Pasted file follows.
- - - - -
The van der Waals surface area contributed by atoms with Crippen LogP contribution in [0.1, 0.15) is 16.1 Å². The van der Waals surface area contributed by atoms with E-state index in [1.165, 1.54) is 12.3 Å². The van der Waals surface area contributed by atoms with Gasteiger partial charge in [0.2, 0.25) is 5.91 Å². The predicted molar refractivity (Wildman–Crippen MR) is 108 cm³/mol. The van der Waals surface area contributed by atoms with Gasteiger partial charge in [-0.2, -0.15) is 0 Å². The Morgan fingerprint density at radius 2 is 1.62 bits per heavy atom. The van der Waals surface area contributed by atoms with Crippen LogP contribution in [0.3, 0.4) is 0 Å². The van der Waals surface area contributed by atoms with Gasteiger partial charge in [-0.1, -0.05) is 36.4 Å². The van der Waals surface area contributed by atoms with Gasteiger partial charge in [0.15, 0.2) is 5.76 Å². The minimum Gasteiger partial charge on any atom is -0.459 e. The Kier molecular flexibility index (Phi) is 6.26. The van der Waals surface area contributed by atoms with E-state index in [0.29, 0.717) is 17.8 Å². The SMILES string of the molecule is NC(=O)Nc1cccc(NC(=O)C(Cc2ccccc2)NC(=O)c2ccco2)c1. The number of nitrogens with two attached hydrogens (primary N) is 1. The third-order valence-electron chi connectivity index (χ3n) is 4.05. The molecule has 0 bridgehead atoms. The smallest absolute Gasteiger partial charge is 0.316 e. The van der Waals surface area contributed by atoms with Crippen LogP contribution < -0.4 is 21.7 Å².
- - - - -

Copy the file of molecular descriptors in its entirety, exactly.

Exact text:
The van der Waals surface area contributed by atoms with Crippen LogP contribution in [0.1, 0.15) is 16.1 Å². The van der Waals surface area contributed by atoms with E-state index in [1.165, 1.54) is 12.3 Å². The van der Waals surface area contributed by atoms with Gasteiger partial charge in [0.2, 0.25) is 5.91 Å². The predicted molar refractivity (Wildman–Crippen MR) is 108 cm³/mol. The van der Waals surface area contributed by atoms with Gasteiger partial charge in [-0.2, -0.15) is 0 Å². The Morgan fingerprint density at radius 2 is 1.62 bits per heavy atom. The van der Waals surface area contributed by atoms with Crippen LogP contribution in [0.3, 0.4) is 0 Å². The van der Waals surface area contributed by atoms with Gasteiger partial charge in [-0.1, -0.05) is 36.4 Å². The van der Waals surface area contributed by atoms with Gasteiger partial charge in [0.15, 0.2) is 5.76 Å². The minimum Gasteiger partial charge on any atom is -0.459 e. The Kier molecular flexibility index (Phi) is 6.26. The van der Waals surface area contributed by atoms with E-state index in [0.29, 0.717) is 17.8 Å². The SMILES string of the molecule is NC(=O)Nc1cccc(NC(=O)C(Cc2ccccc2)NC(=O)c2ccco2)c1. The number of nitrogens with two attached hydrogens (primary N) is 1. The third-order valence-electron chi connectivity index (χ3n) is 4.05. The molecule has 0 bridgehead atoms. The smallest absolute Gasteiger partial charge is 0.316 e. The van der Waals surface area contributed by atoms with Crippen LogP contribution < -0.4 is 21.7 Å².